Thoughtful, detailed coverage of the Mac, iPhone, and iPad, plus the best-selling Take Control ebooks.

 

 

Pick an apple! 
 
Extract Directly from Time Machine

Normally you use Time Machine to restore lost data in a file like this: within the Time Machine interface, you go back to the time the file was not yet messed up, and you restore it to replace the file you have now.

You can also elect to keep both, but the restored file takes the name and place of the current one. So, if you have made changes since the backup took place that you would like to keep, they are lost, or you have to mess around a bit to merge changes, rename files, and trash the unwanted one.

As an alternative, you can browse the Time Machine backup volume directly in the Finder like any normal disk, navigate through the chronological backup hierarchy, and find the file which contains the lost content.

Once you've found it, you can open it and the current version of the file side-by-side, and copy information from Time Machine's version of the file into the current one, without losing any content you put in it since the backup was made.

Submitted by
Eolake Stobblehouse

 

 

Related Articles

 

 

Other articles in the series Gaming Gift Ideas

 

 

2001 Gaming Gift Ideas

Send Article to a Friend

Perhaps it's a part of getting older, of becoming ever busier, or perhaps - for Adam and Tonya - just having a three-year-old around the house, but immersive computer games haven't been a large part of our lives for years. Even still, this year's game suggestions sound attractive, especially for those of us who have never quite been able to stomach the first-person blood-and-gore shooter games.

Older games are often as much fun now as they were when first released, so if you're looking for more ideas, check out titles from previous years, those that made it into our issues and the full details in the TidBITS Talk threads.

<http://db.tidbits.com/article/05216>
<http://db.tidbits.com/article/05717>
<http://db.tidbits.com/article/06239>
<http://db.tidbits.com/getbits.acgi?tlkthrd=868+ 1242+1533>

iPinocchio iCards -- Andy J. W. Affleck contributed the first suggestion, writing, "I've had it for all of two days, but iPuppet: Colin's Classic Cards from Aspyr and Freeverse Software is wonderful. I've actually been a user of their Hearts and 3D Euchre Deluxe from Freeverse for years now. Anyway, the $35 iPuppet is the latest incarnation of these two games along with two more, Pitch and Spades, thrown in as well. You play cards in a 3D environment (the CD-ROM comes with many different locations) against a wide range of puppets, both cartoon and photographed (Colin, now named Horatio, has long been my partner for Euchre while Ian and Kate are my arch enemies. My dream world is to play them online in this combination one day). The game supports networked play, though I haven't tested it out in this new version yet.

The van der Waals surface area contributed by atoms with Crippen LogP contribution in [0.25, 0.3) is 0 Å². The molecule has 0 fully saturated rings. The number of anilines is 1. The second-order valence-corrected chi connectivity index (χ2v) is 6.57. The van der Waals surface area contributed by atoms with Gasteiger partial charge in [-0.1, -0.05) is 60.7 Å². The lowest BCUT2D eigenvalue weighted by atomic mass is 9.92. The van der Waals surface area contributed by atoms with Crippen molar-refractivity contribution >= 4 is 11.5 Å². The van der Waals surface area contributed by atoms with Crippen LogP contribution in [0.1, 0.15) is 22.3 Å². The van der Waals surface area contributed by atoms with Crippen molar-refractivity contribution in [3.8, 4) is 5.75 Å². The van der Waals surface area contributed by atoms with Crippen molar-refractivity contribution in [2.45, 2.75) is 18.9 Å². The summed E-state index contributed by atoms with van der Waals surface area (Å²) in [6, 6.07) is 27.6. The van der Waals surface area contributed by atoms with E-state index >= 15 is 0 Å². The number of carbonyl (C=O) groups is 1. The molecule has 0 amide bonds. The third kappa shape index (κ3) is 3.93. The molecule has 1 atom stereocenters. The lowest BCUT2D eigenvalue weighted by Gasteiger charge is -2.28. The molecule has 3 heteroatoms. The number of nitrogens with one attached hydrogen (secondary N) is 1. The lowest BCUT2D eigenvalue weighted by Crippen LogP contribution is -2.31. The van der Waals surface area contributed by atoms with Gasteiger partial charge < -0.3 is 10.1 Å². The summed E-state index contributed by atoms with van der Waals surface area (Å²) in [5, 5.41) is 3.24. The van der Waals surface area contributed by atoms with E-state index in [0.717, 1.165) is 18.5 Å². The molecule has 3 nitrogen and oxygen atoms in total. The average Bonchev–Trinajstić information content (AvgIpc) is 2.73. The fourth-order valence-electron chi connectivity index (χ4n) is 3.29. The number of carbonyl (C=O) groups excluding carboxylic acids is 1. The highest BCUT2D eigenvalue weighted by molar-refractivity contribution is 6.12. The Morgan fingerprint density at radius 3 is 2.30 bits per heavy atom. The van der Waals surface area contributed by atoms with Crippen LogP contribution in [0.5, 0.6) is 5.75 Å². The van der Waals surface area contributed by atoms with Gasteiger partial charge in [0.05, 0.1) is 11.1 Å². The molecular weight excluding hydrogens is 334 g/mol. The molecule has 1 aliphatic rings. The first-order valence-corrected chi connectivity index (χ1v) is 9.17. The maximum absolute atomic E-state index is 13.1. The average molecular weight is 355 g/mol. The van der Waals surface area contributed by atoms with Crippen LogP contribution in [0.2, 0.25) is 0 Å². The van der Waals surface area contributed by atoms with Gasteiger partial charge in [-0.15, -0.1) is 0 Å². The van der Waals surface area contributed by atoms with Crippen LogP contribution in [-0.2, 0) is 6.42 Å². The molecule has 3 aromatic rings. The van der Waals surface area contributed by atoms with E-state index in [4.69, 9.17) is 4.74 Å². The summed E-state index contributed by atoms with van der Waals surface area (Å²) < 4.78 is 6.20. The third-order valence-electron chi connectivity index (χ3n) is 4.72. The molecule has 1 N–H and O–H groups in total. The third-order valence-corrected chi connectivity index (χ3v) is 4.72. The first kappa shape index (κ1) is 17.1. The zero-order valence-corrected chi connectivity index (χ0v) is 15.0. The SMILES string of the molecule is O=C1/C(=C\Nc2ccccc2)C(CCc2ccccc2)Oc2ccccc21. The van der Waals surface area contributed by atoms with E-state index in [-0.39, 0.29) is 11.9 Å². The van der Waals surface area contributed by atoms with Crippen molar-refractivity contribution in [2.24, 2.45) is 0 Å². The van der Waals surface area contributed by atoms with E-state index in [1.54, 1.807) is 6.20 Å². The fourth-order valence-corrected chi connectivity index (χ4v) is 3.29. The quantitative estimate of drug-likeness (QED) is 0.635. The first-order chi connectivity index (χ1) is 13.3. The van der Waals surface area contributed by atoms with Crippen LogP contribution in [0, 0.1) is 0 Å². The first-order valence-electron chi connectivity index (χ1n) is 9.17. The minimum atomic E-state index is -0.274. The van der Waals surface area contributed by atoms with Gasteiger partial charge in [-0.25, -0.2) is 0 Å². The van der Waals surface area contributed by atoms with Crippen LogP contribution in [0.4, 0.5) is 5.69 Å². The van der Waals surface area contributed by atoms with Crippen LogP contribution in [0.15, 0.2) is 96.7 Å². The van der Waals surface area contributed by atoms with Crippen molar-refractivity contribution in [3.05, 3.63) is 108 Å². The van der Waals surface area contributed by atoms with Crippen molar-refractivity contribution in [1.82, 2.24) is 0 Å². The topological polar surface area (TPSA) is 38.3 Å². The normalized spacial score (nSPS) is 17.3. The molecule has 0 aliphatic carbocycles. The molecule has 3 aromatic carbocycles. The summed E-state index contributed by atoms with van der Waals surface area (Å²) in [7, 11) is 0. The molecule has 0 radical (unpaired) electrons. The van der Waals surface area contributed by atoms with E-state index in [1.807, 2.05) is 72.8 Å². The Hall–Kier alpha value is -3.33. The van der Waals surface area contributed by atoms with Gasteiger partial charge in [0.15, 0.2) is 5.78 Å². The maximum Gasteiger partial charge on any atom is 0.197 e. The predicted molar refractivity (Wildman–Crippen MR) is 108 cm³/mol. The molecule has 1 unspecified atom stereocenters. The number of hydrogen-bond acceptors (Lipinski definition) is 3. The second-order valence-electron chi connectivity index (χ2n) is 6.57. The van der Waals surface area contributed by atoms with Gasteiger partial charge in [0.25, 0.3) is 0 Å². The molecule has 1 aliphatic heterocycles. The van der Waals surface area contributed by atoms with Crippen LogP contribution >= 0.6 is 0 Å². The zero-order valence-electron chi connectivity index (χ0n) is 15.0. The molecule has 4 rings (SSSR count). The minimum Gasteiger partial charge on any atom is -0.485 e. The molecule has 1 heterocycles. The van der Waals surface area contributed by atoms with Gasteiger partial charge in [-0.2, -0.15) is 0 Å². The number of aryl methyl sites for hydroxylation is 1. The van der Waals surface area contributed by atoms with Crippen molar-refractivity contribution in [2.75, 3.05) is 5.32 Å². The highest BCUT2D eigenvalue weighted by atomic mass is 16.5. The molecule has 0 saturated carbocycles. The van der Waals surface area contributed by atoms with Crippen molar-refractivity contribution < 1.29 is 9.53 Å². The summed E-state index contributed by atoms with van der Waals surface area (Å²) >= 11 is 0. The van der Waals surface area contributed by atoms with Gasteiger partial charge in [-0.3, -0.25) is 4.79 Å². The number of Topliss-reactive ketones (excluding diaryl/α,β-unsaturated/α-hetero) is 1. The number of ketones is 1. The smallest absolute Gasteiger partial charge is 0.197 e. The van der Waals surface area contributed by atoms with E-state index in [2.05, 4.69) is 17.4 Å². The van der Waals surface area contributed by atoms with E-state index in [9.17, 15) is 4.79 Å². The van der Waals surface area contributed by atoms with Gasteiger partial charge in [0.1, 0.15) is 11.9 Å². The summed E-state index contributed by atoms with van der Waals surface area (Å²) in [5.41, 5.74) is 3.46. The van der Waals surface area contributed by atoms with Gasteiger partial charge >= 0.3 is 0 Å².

"As if all of this weren't enough, it has a built-in MP3 player and playlists that you can share across all four games. The games themselves are well played and there is a built-in tutor to help you learn them. There's even a telepathy feature should you want to cheat (or see what weird thoughts the various characters have). Overall, iPuppet has excellent game play, opponents who actually make the game challenging, network play, great graphics/sounds, and it works under Mac OS 9 and Mac OS X. The only downside is that my wife keeps stealing my laptop to play."

<http://www.freeverse.com/colinsipuppet/>

Gettin' Jiggy With It -- Continuing with the computerized version of real-world games, Peter Haglich offered this suggestion. "One game I'm fond of (and which would make a good gift for anyone 8 and older) is Jiggy, a timed jigsaw puzzle game. An image of the completed puzzle is shown to the player for a brief interval, then it is hidden and puzzle pieces drop on the right side for placement on the puzzle. You play until the puzzle piece receptacle fills up. Jiggy provides you with a number of puzzles, or you can also import your own graphics for the puzzles. This gives you the opportunity to personalize your gift by including graphics which have meaning for the recipient.

"Jiggy works under Mac OS 8.6 or later, or Mac OS X. You can download a trial version that has only 10 levels and doesn't allow importing of graphics; a $15 shareware fee gets you a CD-ROM with 35 levels and the graphics importing feature. A portion of the registration fee for each full version is donated to the Christopher Reeve Paralysis Foundation."

<http://homepage.mac.com/mavsftwre/ shareware10.html>

 

PDFpen and PDFpenPro 7 make PDF editing easy. Review and mark up
your PDFs, fill and sign forms, and even export PDFs to Word format.
Signing is now easier, you can view the OCR text layer, and more.
Try editing your PDFs today! <http://smle.us/pdfpen-7-tb>